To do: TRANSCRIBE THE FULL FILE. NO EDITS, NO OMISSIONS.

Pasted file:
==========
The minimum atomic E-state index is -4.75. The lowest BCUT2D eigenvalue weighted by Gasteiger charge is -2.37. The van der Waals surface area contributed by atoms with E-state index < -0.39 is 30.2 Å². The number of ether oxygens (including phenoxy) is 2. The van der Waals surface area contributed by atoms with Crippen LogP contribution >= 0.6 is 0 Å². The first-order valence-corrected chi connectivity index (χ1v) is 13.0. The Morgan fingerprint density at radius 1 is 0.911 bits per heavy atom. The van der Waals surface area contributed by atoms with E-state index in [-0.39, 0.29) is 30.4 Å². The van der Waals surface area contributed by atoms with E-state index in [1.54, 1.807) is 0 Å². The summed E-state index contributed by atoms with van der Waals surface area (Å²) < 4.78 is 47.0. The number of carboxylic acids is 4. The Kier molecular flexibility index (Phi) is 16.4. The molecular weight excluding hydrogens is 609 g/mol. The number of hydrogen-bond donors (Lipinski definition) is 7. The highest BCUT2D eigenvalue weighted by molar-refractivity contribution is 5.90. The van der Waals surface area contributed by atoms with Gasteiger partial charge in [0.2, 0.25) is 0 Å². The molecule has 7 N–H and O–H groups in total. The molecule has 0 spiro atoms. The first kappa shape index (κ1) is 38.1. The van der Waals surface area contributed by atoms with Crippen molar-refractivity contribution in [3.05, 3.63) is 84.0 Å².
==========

The minimum atomic E-state index is -4.75. The lowest BCUT2D eigenvalue weighted by Gasteiger charge is -2.37. The van der Waals surface area contributed by atoms with E-state index < -0.39 is 30.2 Å². The number of ether oxygens (including phenoxy) is 2. The van der Waals surface area contributed by atoms with Crippen LogP contribution >= 0.6 is 0 Å². The first-order valence-corrected chi connectivity index (χ1v) is 13.0. The Morgan fingerprint density at radius 1 is 0.911 bits per heavy atom. The van der Waals surface area contributed by atoms with E-state index in [-0.39, 0.29) is 30.4 Å². The van der Waals surface area contributed by atoms with E-state index in [1.54, 1.807) is 0 Å². The summed E-state index contributed by atoms with van der Waals surface area (Å²) < 4.78 is 47.0. The number of carboxylic acids is 4. The Kier molecular flexibility index (Phi) is 16.4. The molecular weight excluding hydrogens is 609 g/mol. The number of hydrogen-bond donors (Lipinski definition) is 7. The highest BCUT2D eigenvalue weighted by molar-refractivity contribution is 5.90. The van der Waals surface area contributed by atoms with Gasteiger partial charge in [0.2, 0.25) is 0 Å². The molecule has 7 N–H and O–H groups in total. The molecule has 0 spiro atoms. The first kappa shape index (κ1) is 38.1. The van der Waals surface area contributed by atoms with Crippen molar-refractivity contribution in [3.05, 3.63) is 84.0 Å².